January 12, 2017 8:50 pm
Updated: January 12, 2017 9:09 pm

Counterfeit cash making the rounds in southern Alberta

WATCH ABOVE: People and businesses in southern Alberta are being warned about counterfeit cash. Kris Laudein looks at the problem, and how to make sure you don’t get duped.


People and businesses in southern Alberta are being warned about counterfeit money.

Fake bills have been turning up in small towns surrounding Calgary more frequently in the past few months.

“A lot of these small towns become targets,” said Airdrie RCMP Const. Jennifer Weedmark. “A lot of people feel it’s easier to try these types of crimes in smaller areas that are not being monitored by police, which is not correct.”

In the past few months, fake currency has turned up on a number of occasions in Airdrie, the most recent on Dec. 19.

“He paid for gas, cigarettes and other items using three counterfeit $100 bills.” Const. Weedmark said.

It might seem logical that counterfeit money is turning up more often in Alberta with the downturn in the economy, however Ted Mieszkalski with the Bank of Canada says data doesn’t support that.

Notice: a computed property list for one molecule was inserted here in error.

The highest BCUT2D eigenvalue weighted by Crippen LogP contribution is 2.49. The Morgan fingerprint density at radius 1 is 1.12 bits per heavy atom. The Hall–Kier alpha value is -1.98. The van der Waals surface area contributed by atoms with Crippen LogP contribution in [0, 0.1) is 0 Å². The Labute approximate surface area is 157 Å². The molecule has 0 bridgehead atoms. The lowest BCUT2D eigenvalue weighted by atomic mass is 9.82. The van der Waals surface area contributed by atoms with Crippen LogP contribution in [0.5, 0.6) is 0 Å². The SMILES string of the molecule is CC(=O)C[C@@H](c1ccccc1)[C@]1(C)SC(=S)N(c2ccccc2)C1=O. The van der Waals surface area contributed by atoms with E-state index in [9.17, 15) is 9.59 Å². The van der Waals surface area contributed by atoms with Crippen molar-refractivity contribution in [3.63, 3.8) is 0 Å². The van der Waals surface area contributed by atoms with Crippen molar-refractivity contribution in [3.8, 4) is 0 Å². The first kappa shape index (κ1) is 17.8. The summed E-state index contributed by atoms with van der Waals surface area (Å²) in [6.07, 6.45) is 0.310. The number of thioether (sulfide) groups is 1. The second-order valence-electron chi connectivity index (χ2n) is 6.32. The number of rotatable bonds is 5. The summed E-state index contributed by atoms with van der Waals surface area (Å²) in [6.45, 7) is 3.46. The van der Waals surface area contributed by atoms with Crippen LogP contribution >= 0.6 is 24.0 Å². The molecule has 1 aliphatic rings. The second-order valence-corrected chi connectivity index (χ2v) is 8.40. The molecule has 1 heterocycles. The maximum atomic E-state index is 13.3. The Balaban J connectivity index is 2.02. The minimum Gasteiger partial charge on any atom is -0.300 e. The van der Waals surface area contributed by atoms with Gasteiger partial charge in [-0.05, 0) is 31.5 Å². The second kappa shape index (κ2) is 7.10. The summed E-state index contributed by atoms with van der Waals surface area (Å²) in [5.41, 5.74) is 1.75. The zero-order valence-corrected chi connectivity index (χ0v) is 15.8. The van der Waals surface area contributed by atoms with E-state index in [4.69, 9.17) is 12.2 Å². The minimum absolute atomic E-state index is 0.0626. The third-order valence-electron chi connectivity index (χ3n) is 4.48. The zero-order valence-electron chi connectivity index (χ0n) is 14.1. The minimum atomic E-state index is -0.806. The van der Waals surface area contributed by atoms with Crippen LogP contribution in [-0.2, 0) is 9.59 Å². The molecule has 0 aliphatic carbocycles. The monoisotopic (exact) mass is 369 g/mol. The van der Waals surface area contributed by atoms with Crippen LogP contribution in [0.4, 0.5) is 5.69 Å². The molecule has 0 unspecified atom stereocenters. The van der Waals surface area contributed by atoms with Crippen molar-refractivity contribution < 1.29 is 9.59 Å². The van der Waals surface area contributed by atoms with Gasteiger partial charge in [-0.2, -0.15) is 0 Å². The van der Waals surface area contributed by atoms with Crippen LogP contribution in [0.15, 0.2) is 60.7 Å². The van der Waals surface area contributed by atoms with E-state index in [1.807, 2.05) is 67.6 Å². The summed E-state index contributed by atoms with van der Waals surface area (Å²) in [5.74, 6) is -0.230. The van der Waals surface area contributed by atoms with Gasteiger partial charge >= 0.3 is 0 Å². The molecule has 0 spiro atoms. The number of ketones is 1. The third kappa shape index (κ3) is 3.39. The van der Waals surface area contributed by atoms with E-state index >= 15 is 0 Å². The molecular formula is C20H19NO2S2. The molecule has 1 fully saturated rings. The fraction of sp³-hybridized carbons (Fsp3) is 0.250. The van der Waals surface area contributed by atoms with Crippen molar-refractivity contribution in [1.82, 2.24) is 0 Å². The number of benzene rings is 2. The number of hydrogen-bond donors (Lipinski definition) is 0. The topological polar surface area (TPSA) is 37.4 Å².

“We see more of a trend based on the time of year. For example, prior to the summer fairs or prior to Christmas, because there are more transactions taking place.”

If you’re skeptical of a bill you’ve received, the Bank of Canada says there are a number of security features built in to the polymer bills.

  • Each bill is one sheet of polymer so it should feel smooth to the touch
  • Make sure the large portrait on the bill is the same as the small portrait in the see-through window
  • When the note is tilted back and forward, you should see an array of colours reflected off the two images in the window from the front and back of the bill

These are some of the security features that have led to a steady drop in counterfeit currency the past decade.

“If we go back to 2004, about $12.9 million of fake notes were passed by the bad guy,” Mieszkalski said. “Last year that had come down to just over half a million dollars.”

Even with the increase in counterfeit money in the southern part of the province, police say there is no evidence to prove they are anything other than isolated incidents.

© 2017 Global News, a division of Corus Entertainment Inc.

Report an error


Comments closed.

Due to the sensitive and/or legal subject matter of some of the content on globalnews.ca, we reserve the ability to disable comments from time to time.

Please see our Commenting Policy for more.